## Number of points on a complex sphere with pairwise inner product restriction

Considered the following inner products:

$(1)$ $\langle x,y \rangle = \sum_{t=1}^{n}x_{t}y_{t}$

$(2)$ $\langle x,y \rangle_{c} = \sum_{t=1}^{n}x_{t}\bar{y}_{t}$

consider the following surfaces:

$\underline{Surface (a)}$: $\langle x, x \rangle = 1$

$\underline{Surface (b)}$: $\langle x, x \rangle = \mathbb{i} = \sqrt{-1}$

$\underline{Surface (c)}$: $\langle x, x \rangle_{c} = 1$

In each of the above surfaces, how many points can one place so that the inner product (defined in both $(1)$ and $(2)$) between any pair of the points is purely imaginary of form $0 + \mathbb{i}r$ where $\mathbb{i}=\sqrt{-1}$ and $r \in \mathbb{R}$ and how many points are there so that the pairwise product is purely real of form $r \in \mathbb{R}$?

The case when we seek the pairwise inner product(both $(1)$ and $(2)$ to be purely real is infinite for surfaces $(a)$ and $(c)$ (Just restrict your sphere to have purely real coordinates and search among those points).

Likewise, the case when we seek the pairwise inner product(both $(1)$ and $(2)$ to be purely imaginary is infinite for surface $(b)$ (Just restrict your sphere to have purely imaginary coordinates and search among those points).

What happens in the following combinations?

$\underline{A}$:$(b)$ when we seek pure imaginary inner products (both $(1)$ and $(2)$).

$\underline{B}$:$(a)$ and $(c)$ when we seek pure real inner products (both $(1)$ and $(2)$).

$\underline{A}$ has been shown to have finitely many points ($O(n)$ atmost) by unknown(google) below.

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It's easy to see you can't have infinitely many points: there would be two that are within $\epsilon>0$ of each other, and thus would have inner product very close to $\langle z,z\rangle=1$ (which would then not be purely imaginary).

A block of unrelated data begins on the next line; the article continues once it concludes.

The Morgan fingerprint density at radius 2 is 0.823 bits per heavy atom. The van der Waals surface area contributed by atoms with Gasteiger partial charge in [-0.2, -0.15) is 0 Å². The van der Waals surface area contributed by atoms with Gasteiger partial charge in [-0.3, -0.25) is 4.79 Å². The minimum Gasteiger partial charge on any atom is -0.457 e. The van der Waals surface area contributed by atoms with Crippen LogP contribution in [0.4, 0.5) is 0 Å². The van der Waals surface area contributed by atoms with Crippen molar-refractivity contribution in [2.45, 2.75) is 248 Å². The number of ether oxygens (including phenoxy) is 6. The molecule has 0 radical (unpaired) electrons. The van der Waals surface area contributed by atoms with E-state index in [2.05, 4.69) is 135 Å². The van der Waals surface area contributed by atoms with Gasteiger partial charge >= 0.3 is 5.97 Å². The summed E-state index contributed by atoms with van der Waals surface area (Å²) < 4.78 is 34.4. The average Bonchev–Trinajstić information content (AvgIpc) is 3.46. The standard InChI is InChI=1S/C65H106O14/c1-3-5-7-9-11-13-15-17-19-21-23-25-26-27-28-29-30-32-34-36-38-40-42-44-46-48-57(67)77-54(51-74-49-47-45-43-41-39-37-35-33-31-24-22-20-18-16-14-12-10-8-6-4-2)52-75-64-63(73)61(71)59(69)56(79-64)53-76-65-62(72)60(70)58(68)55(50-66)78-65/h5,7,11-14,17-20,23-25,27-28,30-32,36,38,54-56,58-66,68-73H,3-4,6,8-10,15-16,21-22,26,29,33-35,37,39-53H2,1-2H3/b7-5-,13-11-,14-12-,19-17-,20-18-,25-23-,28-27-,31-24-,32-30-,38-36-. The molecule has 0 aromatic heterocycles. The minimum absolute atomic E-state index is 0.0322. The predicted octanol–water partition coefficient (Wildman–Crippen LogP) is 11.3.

Since $\Re\langle u,v\rangle$ forms a genuine inner product on $\mathbb C^n$, two vectors whose inner product is purely imaginary would be orthogonal. Thus you can have at most $2n$ such vectors. In the other direction, it's easy to see that the following is a collection of $2n$ vectors where every pairwise inner product is purely imaginary: $$(1,0,\ldots,0),(i,0,\ldots,0),(0,1,0,\ldots,0),(0,i,0,\ldots,0),\ldots$$
 I looked at example $c)$ here on page $1$. It gives example of $x=1$ and $y=i$ and provides inner product which is purely imaginary and states that $x$ and $y$ are not orthogonal. faculty.iu-bremen.de/stoll/teaching/… – unknown (google) Oct 10 2011 at 3:43 Your example isn't quite right; note that the problem wants a set of vectors such that the pairwise inner product is strictly non-zero. – ARupinski Oct 10 2011 at 3:44 It seems just a bit odd that we have infinite points with pairwise real inner products and only finitely many imaginary inner products. – unknown (google) Oct 10 2011 at 3:56 I think you are correct. – unknown (google) Oct 10 2011 at 3:57 I am including a variant of the inner product on which as well I am interested. – unknown (google) Oct 10 2011 at 4:02